Title

Access Walking Distance, Transit Use, and Transit-Oriented Development in North York City Center, Toronto, Canada

Document Type

Journal Article

Publication Date

2009

Subject Area

land use - transit oriented development, ridership - mode choice, place - low density, mode - rail, mode - subway/metro, mode - pedestrian

Keywords

Walking distance, Underground railways, Travel behavior, Transportation Tomorrow Survey, Transit oriented development, Toronto (Canada), Subways, Suburbs, Rapid transit, Mode share, Mode choice, Modal split, Modal choice, Lifestyle, Land use, Heavy rail transit, Choice of transportation, Case studies, Automobile use, Automobile usage, Automobile travel, Automobile ownership

Abstract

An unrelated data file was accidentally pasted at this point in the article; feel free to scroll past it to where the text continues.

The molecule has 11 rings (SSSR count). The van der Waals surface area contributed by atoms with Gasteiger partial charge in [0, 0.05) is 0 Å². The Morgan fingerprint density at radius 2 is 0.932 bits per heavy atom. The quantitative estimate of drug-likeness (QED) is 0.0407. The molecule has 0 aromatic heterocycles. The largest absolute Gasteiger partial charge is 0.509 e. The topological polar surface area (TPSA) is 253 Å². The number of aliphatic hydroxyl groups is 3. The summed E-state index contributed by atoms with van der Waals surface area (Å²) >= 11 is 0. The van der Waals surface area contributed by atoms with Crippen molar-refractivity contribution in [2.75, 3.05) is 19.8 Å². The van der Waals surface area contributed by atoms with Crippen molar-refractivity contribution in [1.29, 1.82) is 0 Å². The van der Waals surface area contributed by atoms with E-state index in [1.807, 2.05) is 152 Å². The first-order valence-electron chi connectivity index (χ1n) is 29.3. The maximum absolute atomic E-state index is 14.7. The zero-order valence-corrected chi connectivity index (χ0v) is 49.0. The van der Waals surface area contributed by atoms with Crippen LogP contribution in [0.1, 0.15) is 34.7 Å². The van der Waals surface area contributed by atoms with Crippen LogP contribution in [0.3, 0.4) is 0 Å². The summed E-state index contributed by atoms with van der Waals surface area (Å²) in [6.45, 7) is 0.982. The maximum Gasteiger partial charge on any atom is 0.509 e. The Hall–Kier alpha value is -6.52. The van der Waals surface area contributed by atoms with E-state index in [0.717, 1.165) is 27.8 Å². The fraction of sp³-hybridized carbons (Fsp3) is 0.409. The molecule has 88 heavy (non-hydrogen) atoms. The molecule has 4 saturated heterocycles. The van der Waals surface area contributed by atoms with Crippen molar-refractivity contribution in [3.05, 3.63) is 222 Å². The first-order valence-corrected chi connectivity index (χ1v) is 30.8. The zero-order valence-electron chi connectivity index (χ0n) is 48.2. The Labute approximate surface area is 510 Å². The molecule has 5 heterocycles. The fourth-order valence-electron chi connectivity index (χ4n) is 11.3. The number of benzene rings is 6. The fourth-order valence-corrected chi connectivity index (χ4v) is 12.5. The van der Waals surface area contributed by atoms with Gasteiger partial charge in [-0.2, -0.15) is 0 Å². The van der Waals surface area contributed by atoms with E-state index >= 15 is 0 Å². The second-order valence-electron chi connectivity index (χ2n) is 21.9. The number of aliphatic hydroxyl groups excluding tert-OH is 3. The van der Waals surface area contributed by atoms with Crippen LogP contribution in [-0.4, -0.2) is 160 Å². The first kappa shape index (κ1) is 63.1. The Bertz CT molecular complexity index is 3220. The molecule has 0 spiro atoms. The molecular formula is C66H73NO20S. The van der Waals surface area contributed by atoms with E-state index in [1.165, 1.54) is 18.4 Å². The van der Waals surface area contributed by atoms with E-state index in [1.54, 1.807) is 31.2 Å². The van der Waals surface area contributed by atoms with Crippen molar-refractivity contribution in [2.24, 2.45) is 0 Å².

This study had two main objectives: to examine how variations in walking distance to rapid transit are related to mode choice as well as to auto ownership and use and to investigate whether temporal changes in the built environment associated with transit-oriented development in close proximity to rapid transit (subway) service encourage residents to use transit. The city of Toronto, Canada, and one of the fastest-growing suburban centers of Toronto—the North York City Center located near the northern edge of Toronto on the Yonge subway line—were selected as case studies. With the 2001 Transportation Tomorrow Survey (TTS) data, a quantitative analysis was employed; it focused on home-based trips by using the city’s subway network to demonstrate how walk-access distances to rapid transit are related to subway mode share, auto ownership, and auto use. Further analysis was undertaken to examine the temporal changes in land use and related travel behavior over a 15-year period by comparing TTS data for 1986 and 2001. The results of the analyses illustrate quantitatively the strong association between convenient walk access, lifestyle, and transit use, not only during peak hours but also throughout the day. The results show how the promotion of focused development within a convenient walking distance of rapid transit service in a relatively low-density suburb of Toronto has, over 15 years, been accompanied by a substantial shift in residents’ travel behavior toward increased transit use.